In Waldorf Schools education is viewed as an art and the creative/artistic element is also part of a teacher’s assignment. Painting, drawing, playing recorder, as well as writing poetry, stories, and songs for the children, are common activities for Waldorf teachers. The artistic element pervades the teaching and also the classroom. Teachers work throughout the school year to make their rooms beautiful by putting up displays to enhance their lessons and by coordinating the physical elements in the classroom the plants, curtains, and pictures, even the arrangement of the desks, in such a way as to make the space aesthetically pleasing.

This capacity for doing artistic work resides within every teacher just as it does within every child. It is the task of Waldorf teacher training to awaken this capacity. In the Waldorf training centers in North America, teachers can enroll in full-time and part-time programs. Through intensive study, seminar discussions, artistic activities, practice teaching, and research assignments, teachers gain a thorough understanding of the fundamental principles of Waldorf Education and the practical skills needed to create the innovative instructional methods for their classes. There are specific training programs for the different ages. Early childhood, grade school, and high school trainings are offered, as well as classes in the teaching of woodwork, handwork, music, and foreign language. These programs provide the foundation that teachers need to enter the classroom.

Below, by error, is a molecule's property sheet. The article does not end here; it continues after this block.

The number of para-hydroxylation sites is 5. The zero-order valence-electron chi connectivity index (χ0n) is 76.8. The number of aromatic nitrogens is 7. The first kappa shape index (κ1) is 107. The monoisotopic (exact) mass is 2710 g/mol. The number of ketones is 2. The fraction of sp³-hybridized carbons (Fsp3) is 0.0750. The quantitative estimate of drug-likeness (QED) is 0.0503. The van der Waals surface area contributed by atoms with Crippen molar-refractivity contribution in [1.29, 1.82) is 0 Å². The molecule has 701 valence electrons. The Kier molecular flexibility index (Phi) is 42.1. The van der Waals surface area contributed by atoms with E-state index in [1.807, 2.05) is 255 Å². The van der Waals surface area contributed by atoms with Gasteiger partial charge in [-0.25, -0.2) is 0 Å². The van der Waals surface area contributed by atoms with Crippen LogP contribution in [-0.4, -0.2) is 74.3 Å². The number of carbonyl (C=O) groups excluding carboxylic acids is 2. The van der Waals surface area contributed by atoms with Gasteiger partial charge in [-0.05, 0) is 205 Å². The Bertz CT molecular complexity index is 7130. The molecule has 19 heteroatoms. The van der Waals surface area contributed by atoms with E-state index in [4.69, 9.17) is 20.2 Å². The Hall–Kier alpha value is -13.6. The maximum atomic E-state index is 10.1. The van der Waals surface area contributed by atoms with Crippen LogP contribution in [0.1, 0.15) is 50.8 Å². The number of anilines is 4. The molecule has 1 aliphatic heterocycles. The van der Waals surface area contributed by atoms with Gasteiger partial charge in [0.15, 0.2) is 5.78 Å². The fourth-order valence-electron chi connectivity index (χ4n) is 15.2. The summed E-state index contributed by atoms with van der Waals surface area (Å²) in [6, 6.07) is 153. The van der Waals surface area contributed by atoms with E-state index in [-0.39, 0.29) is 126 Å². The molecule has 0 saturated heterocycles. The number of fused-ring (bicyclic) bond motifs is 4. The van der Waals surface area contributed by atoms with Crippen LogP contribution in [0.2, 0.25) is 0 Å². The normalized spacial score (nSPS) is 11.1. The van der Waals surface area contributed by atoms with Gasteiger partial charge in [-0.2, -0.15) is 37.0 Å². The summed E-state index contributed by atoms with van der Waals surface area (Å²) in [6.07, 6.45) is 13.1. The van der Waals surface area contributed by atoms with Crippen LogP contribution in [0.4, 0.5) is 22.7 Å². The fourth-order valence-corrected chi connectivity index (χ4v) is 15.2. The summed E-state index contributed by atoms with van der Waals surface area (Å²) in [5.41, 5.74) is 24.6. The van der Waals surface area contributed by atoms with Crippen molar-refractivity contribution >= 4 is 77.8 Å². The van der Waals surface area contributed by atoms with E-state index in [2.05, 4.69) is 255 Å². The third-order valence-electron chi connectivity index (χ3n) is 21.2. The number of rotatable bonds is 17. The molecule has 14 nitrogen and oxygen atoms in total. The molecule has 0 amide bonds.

Once in the classroom all Waldorf teachers begin the important work of refining their skills through experience as they learn the most effective ways to engage children and to help them learn. Because all teaching has a strong element of on-the-job-training, Waldorf teachers embrace self-reflection and self-evaluation as important educational practices. Make no mistake there will be days, even in a Waldorf school, when a teacher’s work will be less than satisfactory. But invariably, a Waldorf teacher’s first thoughts will turn to what he or she can do better.

This is also the case when children present challenges. Although enabling children to succeed in school is of great importance, helping them when difficulties arise can be life changing. Challenging situations are important educational opportunities, not just for children, but for their teachers, as well. When these difficulties are resolved, when challenging situations are transformed, epiphanies occur and the child/teacher relationship deepens dramatically.

This difficult work cannot be done in isolation. A teacher needs the support of colleagues. A teacher’s colleagues will also share in the practice of assessing children and improving teaching. The teaching community, which includes mentors and special subject teachers, as well as the administrative support staff, becomes a circle of support and reflection for teachers as they undertake the important work of improving their teaching for the good of the children.

Waldorf Education asks teachers for whole-hearted involvement and for their best effort, but in return it offers an opportunity to make a tangible difference in the lives of their students. Waldorf teachers share in the important work of raising healthy children. Over the course of their teaching careers, they will touch dozens of lives deeply. In the process, their lives will also be changed, as will the lives of the children and parents who accompany them on this educational journey.

Jack Petrash
Nova Institute